Some artists work quickly and instinctively, while others, like Jamian Juliano-Villani, have a hard time letting go. The 28-year-old painter, who grew up in New Jersey and lives in New York, had to start using an egg timer to save herself from endlessly tweaking her loud, cartoonish compositions. “I’ll give myself 15 minutes, and that’s it,” she says. “Move on. Done.” Since she emerged a couple of years ago with lurid paintings that one critic said possess “just the right amount of wrong,” Juliano-Villani, who is in a group exhibition at New York’s Jewish Museum this month, has almost dared the growing contingent of collectors and curators who follow her to throw her out of the club. Certainly, her work is not what’s currently in fashion: The paintings reject abstraction (“I like things that are legible”); they lack technical polish (“I’m not a good painter”); they care little for process (“I just want to paint efficiently”). They also appropriate characters and imagery of comic book illustrators and animators, which Juliano-Villani, composing with two projectors that allow her to build layered narratives from the stuff she has been geeking out over all her life, configures into chaotic tableaux that are part fan fiction, part self-exegesis. “I paint my anxieties.”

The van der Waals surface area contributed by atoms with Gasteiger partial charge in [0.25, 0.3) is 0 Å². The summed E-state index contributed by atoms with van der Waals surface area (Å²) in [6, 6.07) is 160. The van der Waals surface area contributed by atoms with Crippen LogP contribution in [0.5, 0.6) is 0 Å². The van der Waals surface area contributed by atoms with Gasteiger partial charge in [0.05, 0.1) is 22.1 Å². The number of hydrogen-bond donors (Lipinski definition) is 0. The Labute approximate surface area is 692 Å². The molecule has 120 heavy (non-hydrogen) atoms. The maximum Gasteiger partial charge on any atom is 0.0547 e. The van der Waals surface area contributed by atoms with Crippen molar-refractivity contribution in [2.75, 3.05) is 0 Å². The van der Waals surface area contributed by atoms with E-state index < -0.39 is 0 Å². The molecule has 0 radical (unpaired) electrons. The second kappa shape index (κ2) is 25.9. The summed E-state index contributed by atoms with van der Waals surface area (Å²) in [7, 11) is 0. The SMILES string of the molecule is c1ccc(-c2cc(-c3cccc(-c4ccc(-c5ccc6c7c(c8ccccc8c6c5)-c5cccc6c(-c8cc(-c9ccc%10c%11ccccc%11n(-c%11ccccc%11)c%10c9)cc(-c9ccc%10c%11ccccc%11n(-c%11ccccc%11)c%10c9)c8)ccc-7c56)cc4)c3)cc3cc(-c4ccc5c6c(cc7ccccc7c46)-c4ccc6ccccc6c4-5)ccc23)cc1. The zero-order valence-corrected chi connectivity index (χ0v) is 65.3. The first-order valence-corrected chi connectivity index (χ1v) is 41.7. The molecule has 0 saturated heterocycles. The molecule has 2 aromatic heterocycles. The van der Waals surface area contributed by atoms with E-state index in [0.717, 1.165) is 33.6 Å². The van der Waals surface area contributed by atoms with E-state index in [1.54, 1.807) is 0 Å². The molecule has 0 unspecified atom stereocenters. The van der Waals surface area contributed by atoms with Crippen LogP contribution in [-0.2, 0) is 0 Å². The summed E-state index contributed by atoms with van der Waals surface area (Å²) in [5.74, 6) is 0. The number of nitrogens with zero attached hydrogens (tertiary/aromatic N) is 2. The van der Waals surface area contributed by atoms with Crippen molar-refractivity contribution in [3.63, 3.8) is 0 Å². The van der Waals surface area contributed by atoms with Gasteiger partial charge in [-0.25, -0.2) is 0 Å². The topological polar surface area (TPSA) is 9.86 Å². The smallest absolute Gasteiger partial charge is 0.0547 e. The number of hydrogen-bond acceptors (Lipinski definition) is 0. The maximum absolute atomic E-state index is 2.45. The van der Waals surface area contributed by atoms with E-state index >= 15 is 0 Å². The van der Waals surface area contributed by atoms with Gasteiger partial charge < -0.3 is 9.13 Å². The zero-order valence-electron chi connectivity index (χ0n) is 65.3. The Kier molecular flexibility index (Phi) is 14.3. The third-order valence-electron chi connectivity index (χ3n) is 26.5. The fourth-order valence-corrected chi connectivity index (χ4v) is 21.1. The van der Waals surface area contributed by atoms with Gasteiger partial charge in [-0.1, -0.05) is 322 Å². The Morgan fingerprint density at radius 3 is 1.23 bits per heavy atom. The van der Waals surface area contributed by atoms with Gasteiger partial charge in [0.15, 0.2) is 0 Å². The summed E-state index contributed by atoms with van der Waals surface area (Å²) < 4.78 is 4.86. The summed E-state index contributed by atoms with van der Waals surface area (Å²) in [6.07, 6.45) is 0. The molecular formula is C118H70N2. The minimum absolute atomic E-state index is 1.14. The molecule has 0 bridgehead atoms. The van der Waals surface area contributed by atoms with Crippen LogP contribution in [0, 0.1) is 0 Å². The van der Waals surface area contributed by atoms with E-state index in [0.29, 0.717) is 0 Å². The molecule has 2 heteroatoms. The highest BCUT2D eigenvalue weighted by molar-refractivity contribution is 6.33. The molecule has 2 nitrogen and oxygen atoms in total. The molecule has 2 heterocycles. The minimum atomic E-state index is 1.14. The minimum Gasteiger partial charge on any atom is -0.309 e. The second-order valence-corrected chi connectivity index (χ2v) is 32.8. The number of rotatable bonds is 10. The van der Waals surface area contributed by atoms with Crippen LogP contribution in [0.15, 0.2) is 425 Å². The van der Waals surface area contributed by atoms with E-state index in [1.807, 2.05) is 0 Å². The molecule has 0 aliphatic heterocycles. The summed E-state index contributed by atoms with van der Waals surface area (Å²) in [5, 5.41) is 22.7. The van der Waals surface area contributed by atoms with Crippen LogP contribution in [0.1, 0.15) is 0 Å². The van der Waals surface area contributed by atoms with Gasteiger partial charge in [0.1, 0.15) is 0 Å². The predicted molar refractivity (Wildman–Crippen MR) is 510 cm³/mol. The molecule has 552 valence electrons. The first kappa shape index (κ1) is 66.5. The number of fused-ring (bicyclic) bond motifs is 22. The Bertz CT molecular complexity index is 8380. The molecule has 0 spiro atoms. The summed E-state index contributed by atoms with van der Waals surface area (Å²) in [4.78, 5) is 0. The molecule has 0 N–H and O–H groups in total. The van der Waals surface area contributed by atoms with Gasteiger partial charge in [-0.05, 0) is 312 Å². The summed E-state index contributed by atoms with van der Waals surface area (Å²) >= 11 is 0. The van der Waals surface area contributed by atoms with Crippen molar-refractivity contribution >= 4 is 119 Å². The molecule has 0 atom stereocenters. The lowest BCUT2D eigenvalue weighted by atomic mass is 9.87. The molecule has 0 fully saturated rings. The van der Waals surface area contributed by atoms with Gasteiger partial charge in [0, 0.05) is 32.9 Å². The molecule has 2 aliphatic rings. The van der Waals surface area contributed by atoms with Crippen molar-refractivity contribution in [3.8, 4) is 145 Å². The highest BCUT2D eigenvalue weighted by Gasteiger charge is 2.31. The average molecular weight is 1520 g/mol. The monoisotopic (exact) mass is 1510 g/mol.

Courtesy of Marie Catalano.
Courtesy of Christophe CoEnon.
Courtesy the artist and Limoncello, London.
Photograph by Job Piston, styled By David Casavant.
Photograph by Kristine Larsen.
Max Hooper Schneider.
Portrait by Milan Zrnic, Courtesy of the artist.